Part of our Summer Series: Jewish Early Childhood Marketing Tips
Shariee Calderone and Susan Remick Topek
Do not underestimate the influence of your staff when potential parents come to visit. Last week we discussed making a good first impression and put ourselves in the role of a visitor. We asked ourselves, “what does the visitor see, hear and smell, and what are they able to touch and taste?” All their physical senses come into play on this first visit. Digging in a little deeper into the emotional experience for this family it is important to realize that they are there to learn about your school and to meet with their child’s potential teacher. For this reason, every teacher needs to be an ambassador for your school! They need to look happy and confident and be aware that they are being “seen” as families observe the entire environment of the school!
Personal case in point:
My daughter invited me to visit potential schools for my grandchild. In one instance we were walked through in a very impersonal manner by the director. She answered our questions but in a very condescending way. And although there were very few other children present at the moment, NO ONE including the director talked to or looked at my grandchild who was with us. But, at another school, we were given a tour and this time, despite being a busy time on a special event day, EVERY teacher stopped to smile, ask my grandchild’s name and say welcome. Guess where this child is now a happy student with happy parents? My daughter liked the school’s environment, philosophy, curriculum, and the director – but the personal touch and involvement of the teachers and their enthusiasm for the school was really the tipping point. And this is not only for visitors… every time since then, when I have walked in, every teacher smiles and says good morning to my grandchild.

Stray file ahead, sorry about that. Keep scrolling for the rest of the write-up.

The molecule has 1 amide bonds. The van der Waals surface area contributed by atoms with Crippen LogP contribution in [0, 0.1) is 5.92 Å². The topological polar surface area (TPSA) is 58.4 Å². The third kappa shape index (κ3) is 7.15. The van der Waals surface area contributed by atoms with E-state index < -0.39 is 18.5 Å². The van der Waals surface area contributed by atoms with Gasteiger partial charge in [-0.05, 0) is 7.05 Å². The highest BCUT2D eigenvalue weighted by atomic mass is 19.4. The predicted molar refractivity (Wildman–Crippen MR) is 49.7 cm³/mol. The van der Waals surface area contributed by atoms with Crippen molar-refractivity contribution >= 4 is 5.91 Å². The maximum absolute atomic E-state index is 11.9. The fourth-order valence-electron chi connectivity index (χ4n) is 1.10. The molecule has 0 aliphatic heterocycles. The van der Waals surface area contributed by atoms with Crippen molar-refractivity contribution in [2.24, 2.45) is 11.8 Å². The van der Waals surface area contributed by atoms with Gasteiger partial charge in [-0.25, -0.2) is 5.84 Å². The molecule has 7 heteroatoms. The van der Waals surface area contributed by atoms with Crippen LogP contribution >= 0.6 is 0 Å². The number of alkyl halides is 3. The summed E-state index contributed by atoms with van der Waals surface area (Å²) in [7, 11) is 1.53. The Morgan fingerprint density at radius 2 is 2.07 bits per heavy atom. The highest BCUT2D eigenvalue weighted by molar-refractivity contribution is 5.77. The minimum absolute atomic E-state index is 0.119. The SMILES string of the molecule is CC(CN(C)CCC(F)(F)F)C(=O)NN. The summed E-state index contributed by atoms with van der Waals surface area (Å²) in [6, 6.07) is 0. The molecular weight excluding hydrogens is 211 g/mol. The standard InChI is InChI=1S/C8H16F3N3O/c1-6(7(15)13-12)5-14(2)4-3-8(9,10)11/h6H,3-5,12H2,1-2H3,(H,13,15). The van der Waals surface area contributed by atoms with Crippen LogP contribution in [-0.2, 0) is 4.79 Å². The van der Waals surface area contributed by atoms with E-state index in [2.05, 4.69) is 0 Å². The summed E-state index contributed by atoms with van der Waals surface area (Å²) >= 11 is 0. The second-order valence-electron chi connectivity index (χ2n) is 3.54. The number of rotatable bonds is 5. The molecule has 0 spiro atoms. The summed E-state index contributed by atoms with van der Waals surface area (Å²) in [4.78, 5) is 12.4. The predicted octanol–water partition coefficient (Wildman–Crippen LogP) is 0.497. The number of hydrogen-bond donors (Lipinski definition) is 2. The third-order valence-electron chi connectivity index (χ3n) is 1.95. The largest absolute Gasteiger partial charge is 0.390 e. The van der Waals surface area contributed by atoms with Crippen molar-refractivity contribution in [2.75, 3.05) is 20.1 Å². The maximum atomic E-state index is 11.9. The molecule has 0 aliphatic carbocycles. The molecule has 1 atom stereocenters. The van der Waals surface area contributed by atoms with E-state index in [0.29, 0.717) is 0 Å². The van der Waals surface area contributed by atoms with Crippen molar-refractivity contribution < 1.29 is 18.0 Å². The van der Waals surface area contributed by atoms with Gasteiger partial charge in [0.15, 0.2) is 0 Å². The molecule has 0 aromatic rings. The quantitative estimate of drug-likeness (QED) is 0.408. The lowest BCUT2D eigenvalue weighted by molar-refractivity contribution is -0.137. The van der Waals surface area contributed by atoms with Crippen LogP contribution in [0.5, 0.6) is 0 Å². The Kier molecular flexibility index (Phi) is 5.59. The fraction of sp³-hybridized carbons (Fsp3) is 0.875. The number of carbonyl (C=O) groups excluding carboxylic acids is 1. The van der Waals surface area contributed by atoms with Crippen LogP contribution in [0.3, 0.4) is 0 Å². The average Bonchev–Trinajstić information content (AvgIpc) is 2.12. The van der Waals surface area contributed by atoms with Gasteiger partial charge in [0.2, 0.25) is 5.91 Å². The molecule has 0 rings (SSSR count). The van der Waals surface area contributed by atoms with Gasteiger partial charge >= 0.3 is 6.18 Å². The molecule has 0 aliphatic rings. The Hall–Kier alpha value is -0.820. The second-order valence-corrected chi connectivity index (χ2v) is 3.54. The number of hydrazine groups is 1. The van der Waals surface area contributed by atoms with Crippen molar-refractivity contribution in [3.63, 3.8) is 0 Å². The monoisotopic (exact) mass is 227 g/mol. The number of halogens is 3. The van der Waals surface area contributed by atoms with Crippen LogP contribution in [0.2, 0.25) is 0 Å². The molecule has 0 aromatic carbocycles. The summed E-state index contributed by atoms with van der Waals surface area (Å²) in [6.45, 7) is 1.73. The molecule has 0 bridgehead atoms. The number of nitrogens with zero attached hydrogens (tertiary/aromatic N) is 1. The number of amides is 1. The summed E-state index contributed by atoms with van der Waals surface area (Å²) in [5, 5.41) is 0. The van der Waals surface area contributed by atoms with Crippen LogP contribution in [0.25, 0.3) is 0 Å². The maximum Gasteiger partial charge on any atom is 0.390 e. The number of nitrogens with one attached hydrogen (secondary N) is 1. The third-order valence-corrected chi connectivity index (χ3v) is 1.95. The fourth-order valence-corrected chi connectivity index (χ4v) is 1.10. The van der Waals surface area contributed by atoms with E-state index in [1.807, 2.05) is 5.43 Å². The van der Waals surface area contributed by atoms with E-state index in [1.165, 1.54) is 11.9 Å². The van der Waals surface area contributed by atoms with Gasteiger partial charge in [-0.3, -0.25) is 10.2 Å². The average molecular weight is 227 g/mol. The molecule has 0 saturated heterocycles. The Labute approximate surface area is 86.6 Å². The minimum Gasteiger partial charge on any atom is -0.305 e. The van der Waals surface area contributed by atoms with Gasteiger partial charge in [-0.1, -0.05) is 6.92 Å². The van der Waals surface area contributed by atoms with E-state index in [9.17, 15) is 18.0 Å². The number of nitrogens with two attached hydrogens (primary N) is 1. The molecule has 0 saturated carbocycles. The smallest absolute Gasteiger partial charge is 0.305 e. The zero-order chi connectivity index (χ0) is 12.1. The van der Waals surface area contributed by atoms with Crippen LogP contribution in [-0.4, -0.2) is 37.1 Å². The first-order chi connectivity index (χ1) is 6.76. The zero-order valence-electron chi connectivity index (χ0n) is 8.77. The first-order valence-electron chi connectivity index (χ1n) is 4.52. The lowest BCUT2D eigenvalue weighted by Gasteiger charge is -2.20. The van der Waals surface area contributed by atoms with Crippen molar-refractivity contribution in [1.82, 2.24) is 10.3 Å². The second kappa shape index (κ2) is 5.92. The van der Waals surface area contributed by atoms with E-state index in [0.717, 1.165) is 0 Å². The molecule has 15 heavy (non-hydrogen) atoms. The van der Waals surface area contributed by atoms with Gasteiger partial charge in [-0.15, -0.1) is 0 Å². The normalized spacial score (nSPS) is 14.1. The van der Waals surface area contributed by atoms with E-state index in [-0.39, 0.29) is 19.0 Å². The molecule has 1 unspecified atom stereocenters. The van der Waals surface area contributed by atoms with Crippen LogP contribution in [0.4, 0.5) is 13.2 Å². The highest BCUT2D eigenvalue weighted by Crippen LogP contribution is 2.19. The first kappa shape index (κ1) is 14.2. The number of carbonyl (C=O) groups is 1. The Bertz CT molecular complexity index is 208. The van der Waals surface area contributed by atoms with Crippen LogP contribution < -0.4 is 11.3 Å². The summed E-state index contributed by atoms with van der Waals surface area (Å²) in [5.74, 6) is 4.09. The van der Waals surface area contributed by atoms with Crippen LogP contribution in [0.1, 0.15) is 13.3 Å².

One of the most difficult moments for an educator can be when a potential parent and child enter their classroom to see or visit. Some teachers can smoothly move from an ongoing activity to welcome the parent and spend some time with them while others are just not as comfortable doing this or find that the timing is poor to exit from an activity with students. Establishing ground rules among the faculty can relieve this anxiety and help plan for a smooth visit for everyone.
The Classroom Visit
Not all visits can be scheduled ahead of time but directors should try to give educators a 10 minute (at least) head- up if a parent is coming to their room. Because of this short notice teachers should ALWAYS be ready for a visit. A teacher should know that they are representing the school, and they need to be able to answer questions about the classroom schedule and activities, curriculum, Jewish learning and experiences. Teachers are usually looked on as experts in child development, and should be able to speak in a professional style using professional vocabulary with parents. They should OWN that information and the language and feel connected to it.
A Team Approach